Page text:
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A proof involving Greatest common divisors

  1. Nov 8, 2008 #1
    1. The problem statement, all variables and given/known data

    If b>0 and a=bq + r, prove that (a,b) = (b,r)

    I made an attempt... it didnt really go anywhere.

    I think I can say that (a,b) = am + bn and (b,r) = bp + rq.
    a = bq + r
    b = rp + s
    You can see that I have absolutely no idea how to solve this.

    Any help would be greatly appreciated. Thank you in advance.
  2. jcsd
  3. Nov 9, 2008 #2
    It follows from the Euclidean Algorithm; Consider if c divides a and b, then let a=cs and b=ct with s,t being integers. Then

    [tex]r=a-bq=cs-(ct)q=c(s-tq) \Rightarrow c | r [/tex]

    And therefore c also divides b and r. Can you think of how the rest should go?
  4. Nov 9, 2008 #3
    well... I didn't accomplish too much. What exactly is my final goal supposed to be? What should I be showing next?

    I tried to say
    r = bq + w
    w = r-bp
    w = r - ctp
    w c(s - tq) - ctq
    w = c(s - t(q - p))

    and then i decided that I wasn't really doing anything correctly and examined the equation
    r - r = bq
    q - c(s - tq) = bq
    a = cs - ctq = bq
    cs - cs - ctq = bq
    bq = bq...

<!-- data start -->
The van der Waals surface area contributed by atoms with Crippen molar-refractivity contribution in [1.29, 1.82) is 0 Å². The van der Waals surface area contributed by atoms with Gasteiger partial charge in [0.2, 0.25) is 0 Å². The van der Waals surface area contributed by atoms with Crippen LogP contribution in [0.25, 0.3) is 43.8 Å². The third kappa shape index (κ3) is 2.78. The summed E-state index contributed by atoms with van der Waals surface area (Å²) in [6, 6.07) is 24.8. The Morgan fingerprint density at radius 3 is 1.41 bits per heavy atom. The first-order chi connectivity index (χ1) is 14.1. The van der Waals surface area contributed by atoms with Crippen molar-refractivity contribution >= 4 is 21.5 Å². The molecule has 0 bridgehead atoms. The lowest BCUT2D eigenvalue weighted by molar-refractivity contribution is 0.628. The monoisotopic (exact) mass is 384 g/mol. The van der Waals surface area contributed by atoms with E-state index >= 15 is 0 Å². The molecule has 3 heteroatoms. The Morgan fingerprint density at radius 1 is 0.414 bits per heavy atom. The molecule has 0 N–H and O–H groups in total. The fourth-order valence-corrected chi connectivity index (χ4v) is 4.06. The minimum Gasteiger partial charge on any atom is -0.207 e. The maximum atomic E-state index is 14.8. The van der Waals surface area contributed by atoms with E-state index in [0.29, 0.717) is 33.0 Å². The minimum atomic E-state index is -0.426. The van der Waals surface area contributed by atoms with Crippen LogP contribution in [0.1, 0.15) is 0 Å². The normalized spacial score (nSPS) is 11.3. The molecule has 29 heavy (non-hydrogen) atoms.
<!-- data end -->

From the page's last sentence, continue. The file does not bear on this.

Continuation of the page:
Clearly this is wrong...

    So what am I trying to accomplish in the end?
  5. Nov 9, 2008 #4
    Now you have c|a and c|b. you get c|r from jeffreydk's hint.
    Then you have c|b and c|r, which implies c|gcd(b,r), which means c is a common divisor of b and r.
    if c=gcd(a,b), you are supposed to show c is actually the GREATEST common divisor of b and r

    here's another way, gcd(a,b)|gcd(b,r) and gcd(b,r)|gcd(a,b) will imply they are equal. I think you have already got gcd(a,b)|gcd(b,r), you can prove gcd(b,r)|gcd(a,b) in a similar way.
  6. Nov 9, 2008 #5
    alright. that makes sense based on the proof of a GCD. Thank you. I probably got it from here.
  7. Nov 9, 2008 #6
    well... I think im dropping this class. its simply not making sense, and this is supposed to be one of the easier problems

    I said
    let r = cp
    b = rq + w
    w = b - rq
    w = ct - cpq
    w = c(t - pq)
    implies c divides w

    but I dont think this implies c divided (a,b)...

    anyone know some good resources where I can get some help?
  8. Nov 9, 2008 #7
    foget about b=rq+w, focus on a=bx+r. Now a=c*something+c*something...can you get it now?

    Also you would notice that,
    1,a=bq+r. if c|a and c|b, you proved that c|r
    now look at this one
    2,b=rp+w. you have c|b and c|r, you proved that c|w
    See? you are doing exactly the same thing two times.
  9. Nov 9, 2008 #8
    Well, I just tried it, wrote everything out and then realized that I made the same error that i did last time.

    I guess I'm not really sure how to set the problems up in the first place. Clearly I don't understand something quite integral to the topic at hand.

    What exactly am I saying when i write a = bx + r and a = bq+ r? Why is r the same for both of them? Why isn't a separate value required?

    im calling it quits on this one... i cant figure it out.
    I just don't understand the concepts at hand. Until I learn them, attempting this is futile.
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